At a time when health care is critical, physician shortages and other challenges continue to beset the United States. Vacancies and shortages in health care staffing are causing glaring deficiencies in meeting patient needs – in some cases, throughout entire geographic regions. Our recent health care webinar reviewed several options for health care facilities and hospitals to address the shortage by increasing efforts to recruit health care workers from around the globe. We know that the different terms for visas and employment authorizations can often seem like alphabet soup. In that spirit, here are the ABCs of updates for health care immigration options:
H-1B visas: Conquering the cap
These visas apply to specialty occupations, meaning those positions that require at least a bachelor’s degree as the minimum entry-level requirement. For physicians involved in any level of patient care, eligibility for H-1B requires ECFMG certification, passage of the United States Medical Licensing Examination (“the boards”), and an active medical license for the state in which the physician will practice. These visas are currently capped at 85,000 per year, with an H-1B lottery that takes place in March/April each year. Want a cap exemption? Find a college or university – any “institution of higher education” that’s not-for-profit – a government research organization, or a not-for-profit affiliate. Another option for healthcare workers from Canada and Mexico is to apply for a TN (Trade NAFTA) visa, whose qualifying jobs include various medical professionals—but for physicians, only those involved in research and teaching, not patient care. Chile, Singapore and Australian healthcare professionals have their own options (H-1B1 and E-3), which are not subject to the same numerical struggles as the H-1B.
O-1 visas: Extraordinary ability
These visas are given to individuals, often scientists and researchers, who have secured national or international acclaim. This acclaim must be proven and substantiated through awards, press coverage, research citations, letters of support, and selective professional memberships, among other methods. O-1 visas can be a sought-after option for physicians after a J-1 (see below).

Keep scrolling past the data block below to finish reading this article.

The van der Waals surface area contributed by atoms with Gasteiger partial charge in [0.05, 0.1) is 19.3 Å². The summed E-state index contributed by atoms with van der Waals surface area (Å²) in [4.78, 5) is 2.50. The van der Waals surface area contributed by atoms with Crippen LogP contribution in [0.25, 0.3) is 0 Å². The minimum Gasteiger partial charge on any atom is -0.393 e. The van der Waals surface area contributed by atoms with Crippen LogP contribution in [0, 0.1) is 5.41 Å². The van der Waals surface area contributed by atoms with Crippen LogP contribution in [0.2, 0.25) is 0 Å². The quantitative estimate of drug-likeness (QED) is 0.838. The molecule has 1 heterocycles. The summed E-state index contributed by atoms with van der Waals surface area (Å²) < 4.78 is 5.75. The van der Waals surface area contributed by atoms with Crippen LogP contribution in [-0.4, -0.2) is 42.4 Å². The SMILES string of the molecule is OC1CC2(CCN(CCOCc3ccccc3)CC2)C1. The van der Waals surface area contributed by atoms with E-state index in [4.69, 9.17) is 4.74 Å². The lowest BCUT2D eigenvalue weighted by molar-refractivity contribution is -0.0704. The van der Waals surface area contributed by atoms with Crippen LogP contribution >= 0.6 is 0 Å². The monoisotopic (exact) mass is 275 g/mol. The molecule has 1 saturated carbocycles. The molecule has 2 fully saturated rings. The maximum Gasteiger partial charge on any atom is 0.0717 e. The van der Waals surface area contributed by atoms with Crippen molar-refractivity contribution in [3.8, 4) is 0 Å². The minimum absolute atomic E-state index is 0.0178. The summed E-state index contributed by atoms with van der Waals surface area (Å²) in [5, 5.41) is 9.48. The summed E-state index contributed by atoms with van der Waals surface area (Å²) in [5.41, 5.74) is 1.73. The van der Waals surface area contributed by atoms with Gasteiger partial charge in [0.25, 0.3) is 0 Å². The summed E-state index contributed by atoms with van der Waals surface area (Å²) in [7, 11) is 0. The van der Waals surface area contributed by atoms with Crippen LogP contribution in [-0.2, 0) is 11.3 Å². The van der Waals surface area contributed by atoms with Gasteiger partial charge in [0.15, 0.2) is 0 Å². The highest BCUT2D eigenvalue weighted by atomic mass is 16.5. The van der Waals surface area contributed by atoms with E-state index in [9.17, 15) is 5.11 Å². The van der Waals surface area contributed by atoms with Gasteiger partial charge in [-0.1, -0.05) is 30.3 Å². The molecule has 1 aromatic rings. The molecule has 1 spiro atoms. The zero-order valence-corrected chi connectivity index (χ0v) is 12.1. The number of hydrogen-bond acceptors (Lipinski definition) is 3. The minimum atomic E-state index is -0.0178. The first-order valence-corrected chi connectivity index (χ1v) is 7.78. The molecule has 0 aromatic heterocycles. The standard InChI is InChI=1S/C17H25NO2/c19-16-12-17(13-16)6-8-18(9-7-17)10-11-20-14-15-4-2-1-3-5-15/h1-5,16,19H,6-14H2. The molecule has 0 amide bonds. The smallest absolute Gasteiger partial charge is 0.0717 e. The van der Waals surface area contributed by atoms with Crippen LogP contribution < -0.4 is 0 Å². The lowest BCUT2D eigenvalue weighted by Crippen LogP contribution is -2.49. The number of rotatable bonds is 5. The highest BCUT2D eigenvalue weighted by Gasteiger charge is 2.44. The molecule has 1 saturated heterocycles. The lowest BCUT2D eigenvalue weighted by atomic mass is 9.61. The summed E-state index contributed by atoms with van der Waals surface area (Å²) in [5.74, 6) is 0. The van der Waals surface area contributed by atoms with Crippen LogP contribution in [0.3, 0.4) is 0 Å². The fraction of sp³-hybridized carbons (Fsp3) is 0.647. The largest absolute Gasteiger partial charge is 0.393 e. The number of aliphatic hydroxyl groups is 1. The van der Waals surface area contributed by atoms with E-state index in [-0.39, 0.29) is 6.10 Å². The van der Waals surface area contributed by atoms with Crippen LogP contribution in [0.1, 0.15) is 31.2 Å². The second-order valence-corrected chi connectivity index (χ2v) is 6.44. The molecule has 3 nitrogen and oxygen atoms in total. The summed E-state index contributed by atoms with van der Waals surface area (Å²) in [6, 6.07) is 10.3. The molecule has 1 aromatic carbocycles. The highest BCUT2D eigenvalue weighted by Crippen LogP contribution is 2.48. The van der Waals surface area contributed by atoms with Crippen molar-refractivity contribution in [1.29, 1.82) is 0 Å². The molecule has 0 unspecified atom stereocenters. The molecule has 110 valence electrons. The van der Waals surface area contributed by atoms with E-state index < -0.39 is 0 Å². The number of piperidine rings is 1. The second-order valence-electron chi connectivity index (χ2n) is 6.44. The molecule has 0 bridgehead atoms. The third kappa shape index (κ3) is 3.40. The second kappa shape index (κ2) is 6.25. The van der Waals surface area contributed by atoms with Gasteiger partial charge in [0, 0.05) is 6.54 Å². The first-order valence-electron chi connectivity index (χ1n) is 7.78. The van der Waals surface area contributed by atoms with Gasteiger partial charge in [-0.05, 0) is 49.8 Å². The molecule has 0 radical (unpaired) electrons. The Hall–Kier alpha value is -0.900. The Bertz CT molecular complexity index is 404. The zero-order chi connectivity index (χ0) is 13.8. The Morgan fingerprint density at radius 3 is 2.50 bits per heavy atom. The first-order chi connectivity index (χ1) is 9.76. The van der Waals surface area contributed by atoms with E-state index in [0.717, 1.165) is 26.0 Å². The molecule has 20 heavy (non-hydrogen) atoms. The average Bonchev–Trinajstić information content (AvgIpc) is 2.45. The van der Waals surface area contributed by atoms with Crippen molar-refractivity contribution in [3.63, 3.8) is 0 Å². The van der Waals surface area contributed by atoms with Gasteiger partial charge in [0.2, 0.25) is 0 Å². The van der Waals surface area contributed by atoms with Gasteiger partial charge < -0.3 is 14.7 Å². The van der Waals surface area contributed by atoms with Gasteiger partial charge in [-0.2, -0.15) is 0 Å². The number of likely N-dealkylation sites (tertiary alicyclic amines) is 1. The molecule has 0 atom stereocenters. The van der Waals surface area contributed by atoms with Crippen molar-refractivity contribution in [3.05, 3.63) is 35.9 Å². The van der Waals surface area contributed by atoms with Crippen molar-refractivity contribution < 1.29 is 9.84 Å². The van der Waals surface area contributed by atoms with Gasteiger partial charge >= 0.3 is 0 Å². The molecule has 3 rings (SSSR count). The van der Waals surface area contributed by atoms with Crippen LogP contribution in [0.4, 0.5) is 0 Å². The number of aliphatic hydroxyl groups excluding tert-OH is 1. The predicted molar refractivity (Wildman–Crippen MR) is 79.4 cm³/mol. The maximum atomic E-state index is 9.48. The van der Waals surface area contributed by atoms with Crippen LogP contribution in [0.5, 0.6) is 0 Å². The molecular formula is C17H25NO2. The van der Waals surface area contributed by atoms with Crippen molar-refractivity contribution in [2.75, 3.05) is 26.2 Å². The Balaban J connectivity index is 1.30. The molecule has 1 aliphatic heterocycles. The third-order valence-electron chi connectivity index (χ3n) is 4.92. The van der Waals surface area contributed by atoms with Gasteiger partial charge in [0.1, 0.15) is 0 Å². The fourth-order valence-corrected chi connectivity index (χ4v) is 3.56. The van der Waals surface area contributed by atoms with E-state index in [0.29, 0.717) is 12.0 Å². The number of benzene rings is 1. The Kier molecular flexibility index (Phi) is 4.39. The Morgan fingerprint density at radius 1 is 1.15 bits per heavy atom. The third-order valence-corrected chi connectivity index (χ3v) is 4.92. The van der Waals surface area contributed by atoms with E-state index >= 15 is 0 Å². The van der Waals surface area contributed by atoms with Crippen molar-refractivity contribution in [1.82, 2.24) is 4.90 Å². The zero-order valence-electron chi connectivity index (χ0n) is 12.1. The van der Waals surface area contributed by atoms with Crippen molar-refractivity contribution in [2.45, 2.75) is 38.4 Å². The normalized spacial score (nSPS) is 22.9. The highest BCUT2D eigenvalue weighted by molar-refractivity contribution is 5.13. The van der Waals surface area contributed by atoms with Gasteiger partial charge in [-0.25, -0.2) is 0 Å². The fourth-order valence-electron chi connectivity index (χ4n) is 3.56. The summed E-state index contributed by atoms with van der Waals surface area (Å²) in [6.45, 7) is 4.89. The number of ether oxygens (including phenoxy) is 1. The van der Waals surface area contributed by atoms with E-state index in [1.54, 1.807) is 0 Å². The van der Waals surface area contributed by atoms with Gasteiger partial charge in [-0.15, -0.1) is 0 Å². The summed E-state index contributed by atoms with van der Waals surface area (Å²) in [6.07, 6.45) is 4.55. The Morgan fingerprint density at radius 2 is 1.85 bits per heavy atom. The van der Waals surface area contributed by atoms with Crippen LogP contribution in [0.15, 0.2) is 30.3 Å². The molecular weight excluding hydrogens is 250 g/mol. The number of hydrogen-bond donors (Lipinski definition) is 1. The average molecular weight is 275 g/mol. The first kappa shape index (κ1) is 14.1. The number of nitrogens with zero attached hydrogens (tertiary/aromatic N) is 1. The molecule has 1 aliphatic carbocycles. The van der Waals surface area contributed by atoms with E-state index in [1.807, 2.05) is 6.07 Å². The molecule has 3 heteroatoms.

J-1 visas: Cultural exchange
These “cultural exchange” visas, administered through the U.S. Department of State, include the category of “Alien Physician” for medical residents and fellows. There are some advantages to the J-1 over the H-1B: it is less costly to a health care institution to obtain, has no prevailing wage requirement, and does not eat into the H-1B maximum period. However, one major downside to the J-1 is the two-year home residence requirement – returning to one’s home country for two years at the conclusion of the J-1 program (residency or fellowship). Our immigration blog post recently covered strategies for waivers of the J-1 Home Residence Requirement.
PERM Labor Certification: Testing the labor market
This process is the most common path to permanent resident status via employment. It requires significant employer involvement, time, and patience – taking around one year to complete. U.S. Department of Labor law mandates that before being able to sponsor a foreign national employee for a “green card” through employment, the employer must first attempt to recruit someone for the offered position through newspapers, job fairs, websites, and other advertising methods before applying for the PERM labor certification. This is called “testing the labor market.” One major exception to this is for “Schedule A” occupations with perpetual shortages: in the health care field, professional nurses and occupational therapists. These workers can skip the PERM Labor Certification and go directly to an I-140 immigrant visa petition. This is often the first and only recourse for nurses, who typically would not qualify for an H-1B or any other temporary work visa.
Physician National Interest Waiver (PNIW):
Under this category, which waives the requirement of completing the PERM Labor Certification and the labor market test, physicians must agree to work full-time in a clinical practice for a period of five years, whether they are GP/primary care providers or specialists. They must serve in an area that is federally designated as medically underserved, with health care shortages and scarcities. A statement must be obtained from a federal agency or state department of health that has knowledge of the candidate’s qualifications and affirms their work is in the public interest.